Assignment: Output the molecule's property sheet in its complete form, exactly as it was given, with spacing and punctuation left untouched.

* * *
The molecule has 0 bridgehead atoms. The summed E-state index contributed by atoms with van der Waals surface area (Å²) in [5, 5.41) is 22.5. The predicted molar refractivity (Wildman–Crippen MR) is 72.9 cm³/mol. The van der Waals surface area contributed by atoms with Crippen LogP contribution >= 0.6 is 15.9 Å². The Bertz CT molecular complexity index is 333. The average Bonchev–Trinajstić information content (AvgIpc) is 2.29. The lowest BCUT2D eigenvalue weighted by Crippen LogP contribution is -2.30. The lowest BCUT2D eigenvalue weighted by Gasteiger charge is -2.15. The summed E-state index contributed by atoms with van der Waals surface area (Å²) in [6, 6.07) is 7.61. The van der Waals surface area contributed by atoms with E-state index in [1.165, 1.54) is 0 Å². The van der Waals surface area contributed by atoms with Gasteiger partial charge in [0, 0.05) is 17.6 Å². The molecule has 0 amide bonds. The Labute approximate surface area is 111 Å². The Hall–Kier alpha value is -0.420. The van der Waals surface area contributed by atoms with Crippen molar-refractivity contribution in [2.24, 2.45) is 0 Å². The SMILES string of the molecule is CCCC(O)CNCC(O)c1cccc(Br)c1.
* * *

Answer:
The molecule has 0 bridgehead atoms. The summed E-state index contributed by atoms with van der Waals surface area (Å²) in [5, 5.41) is 22.5. The predicted molar refractivity (Wildman–Crippen MR) is 72.9 cm³/mol. The van der Waals surface area contributed by atoms with Crippen LogP contribution >= 0.6 is 15.9 Å². The Bertz CT molecular complexity index is 333. The average Bonchev–Trinajstić information content (AvgIpc) is 2.29. The lowest BCUT2D eigenvalue weighted by Crippen LogP contribution is -2.30. The lowest BCUT2D eigenvalue weighted by Gasteiger charge is -2.15. The summed E-state index contributed by atoms with van der Waals surface area (Å²) in [6, 6.07) is 7.61. The van der Waals surface area contributed by atoms with E-state index in [1.165, 1.54) is 0 Å². The van der Waals surface area contributed by atoms with Gasteiger partial charge in [0, 0.05) is 17.6 Å². The molecule has 0 amide bonds. The Labute approximate surface area is 111 Å². The Hall–Kier alpha value is -0.420. The van der Waals surface area contributed by atoms with Crippen molar-refractivity contribution in [2.24, 2.45) is 0 Å². The SMILES string of the molecule is CCCC(O)CNCC(O)c1cccc(Br)c1.